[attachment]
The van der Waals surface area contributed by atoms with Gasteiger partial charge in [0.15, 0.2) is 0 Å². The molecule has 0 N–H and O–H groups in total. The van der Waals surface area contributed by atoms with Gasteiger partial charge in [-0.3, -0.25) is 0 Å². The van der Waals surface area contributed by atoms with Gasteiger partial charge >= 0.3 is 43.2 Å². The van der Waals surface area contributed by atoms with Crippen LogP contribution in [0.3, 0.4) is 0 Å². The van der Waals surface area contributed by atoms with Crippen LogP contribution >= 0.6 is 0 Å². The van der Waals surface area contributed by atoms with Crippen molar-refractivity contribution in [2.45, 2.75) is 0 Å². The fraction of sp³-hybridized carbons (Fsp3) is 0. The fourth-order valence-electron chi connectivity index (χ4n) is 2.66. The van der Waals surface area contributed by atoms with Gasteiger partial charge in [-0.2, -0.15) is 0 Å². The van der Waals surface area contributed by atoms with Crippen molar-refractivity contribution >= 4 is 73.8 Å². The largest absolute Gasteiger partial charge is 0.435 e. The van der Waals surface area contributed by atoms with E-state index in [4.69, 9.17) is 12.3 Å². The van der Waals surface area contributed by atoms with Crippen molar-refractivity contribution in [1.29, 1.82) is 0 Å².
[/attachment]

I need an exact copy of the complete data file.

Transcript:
The van der Waals surface area contributed by atoms with Gasteiger partial charge in [0.15, 0.2) is 0 Å². The molecule has 0 N–H and O–H groups in total. The van der Waals surface area contributed by atoms with Gasteiger partial charge in [-0.3, -0.25) is 0 Å². The van der Waals surface area contributed by atoms with Gasteiger partial charge >= 0.3 is 43.2 Å². The van der Waals surface area contributed by atoms with Crippen LogP contribution in [0.3, 0.4) is 0 Å². The van der Waals surface area contributed by atoms with Crippen LogP contribution >= 0.6 is 0 Å². The van der Waals surface area contributed by atoms with Crippen molar-refractivity contribution in [2.45, 2.75) is 0 Å². The fraction of sp³-hybridized carbons (Fsp3) is 0. The fourth-order valence-electron chi connectivity index (χ4n) is 2.66. The van der Waals surface area contributed by atoms with Gasteiger partial charge in [-0.2, -0.15) is 0 Å². The van der Waals surface area contributed by atoms with Crippen molar-refractivity contribution >= 4 is 73.8 Å². The largest absolute Gasteiger partial charge is 0.435 e. The van der Waals surface area contributed by atoms with E-state index in [4.69, 9.17) is 12.3 Å². The van der Waals surface area contributed by atoms with Crippen molar-refractivity contribution in [1.29, 1.82) is 0 Å².